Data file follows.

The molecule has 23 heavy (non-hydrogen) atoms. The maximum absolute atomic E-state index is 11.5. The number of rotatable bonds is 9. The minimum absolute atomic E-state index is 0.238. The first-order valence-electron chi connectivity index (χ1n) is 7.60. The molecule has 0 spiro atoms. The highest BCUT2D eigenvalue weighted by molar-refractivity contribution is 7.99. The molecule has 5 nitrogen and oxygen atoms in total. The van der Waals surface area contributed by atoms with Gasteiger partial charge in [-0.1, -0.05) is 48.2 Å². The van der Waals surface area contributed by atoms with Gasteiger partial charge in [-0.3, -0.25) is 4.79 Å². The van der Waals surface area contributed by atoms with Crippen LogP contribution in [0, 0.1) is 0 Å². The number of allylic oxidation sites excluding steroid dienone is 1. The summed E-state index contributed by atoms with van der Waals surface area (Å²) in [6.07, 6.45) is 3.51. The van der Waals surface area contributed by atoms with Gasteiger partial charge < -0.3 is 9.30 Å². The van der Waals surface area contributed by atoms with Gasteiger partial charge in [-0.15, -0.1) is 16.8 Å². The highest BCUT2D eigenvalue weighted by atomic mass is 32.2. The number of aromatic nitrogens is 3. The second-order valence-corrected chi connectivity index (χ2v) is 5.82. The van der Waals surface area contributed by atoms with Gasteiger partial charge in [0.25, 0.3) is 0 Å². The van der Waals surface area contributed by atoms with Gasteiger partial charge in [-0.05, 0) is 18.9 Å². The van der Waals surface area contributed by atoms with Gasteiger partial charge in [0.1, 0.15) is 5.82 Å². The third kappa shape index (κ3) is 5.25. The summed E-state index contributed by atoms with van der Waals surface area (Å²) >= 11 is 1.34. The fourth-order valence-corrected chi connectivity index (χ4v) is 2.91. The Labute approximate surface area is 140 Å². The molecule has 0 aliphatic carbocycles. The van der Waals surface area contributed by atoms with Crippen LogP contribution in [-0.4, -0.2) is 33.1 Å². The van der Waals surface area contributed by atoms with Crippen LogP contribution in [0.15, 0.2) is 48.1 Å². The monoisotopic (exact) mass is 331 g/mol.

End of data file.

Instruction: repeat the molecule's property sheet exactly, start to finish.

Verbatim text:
The molecule has 23 heavy (non-hydrogen) atoms. The maximum absolute atomic E-state index is 11.5. The number of rotatable bonds is 9. The minimum absolute atomic E-state index is 0.238. The first-order valence-electron chi connectivity index (χ1n) is 7.60. The molecule has 0 spiro atoms. The highest BCUT2D eigenvalue weighted by molar-refractivity contribution is 7.99. The molecule has 5 nitrogen and oxygen atoms in total. The van der Waals surface area contributed by atoms with Gasteiger partial charge in [-0.1, -0.05) is 48.2 Å². The van der Waals surface area contributed by atoms with Gasteiger partial charge in [-0.3, -0.25) is 4.79 Å². The van der Waals surface area contributed by atoms with Crippen LogP contribution in [0, 0.1) is 0 Å². The number of allylic oxidation sites excluding steroid dienone is 1. The summed E-state index contributed by atoms with van der Waals surface area (Å²) in [6.07, 6.45) is 3.51. The van der Waals surface area contributed by atoms with Gasteiger partial charge < -0.3 is 9.30 Å². The van der Waals surface area contributed by atoms with Gasteiger partial charge in [-0.15, -0.1) is 16.8 Å². The highest BCUT2D eigenvalue weighted by atomic mass is 32.2. The number of aromatic nitrogens is 3. The second-order valence-corrected chi connectivity index (χ2v) is 5.82. The van der Waals surface area contributed by atoms with Gasteiger partial charge in [0.25, 0.3) is 0 Å². The van der Waals surface area contributed by atoms with Gasteiger partial charge in [-0.05, 0) is 18.9 Å². The van der Waals surface area contributed by atoms with Gasteiger partial charge in [0.1, 0.15) is 5.82 Å². The third kappa shape index (κ3) is 5.25. The summed E-state index contributed by atoms with van der Waals surface area (Å²) >= 11 is 1.34. The fourth-order valence-corrected chi connectivity index (χ4v) is 2.91. The Labute approximate surface area is 140 Å². The molecule has 0 aliphatic carbocycles. The van der Waals surface area contributed by atoms with Crippen LogP contribution in [-0.4, -0.2) is 33.1 Å². The van der Waals surface area contributed by atoms with Crippen LogP contribution in [0.15, 0.2) is 48.1 Å². The monoisotopic (exact) mass is 331 g/mol.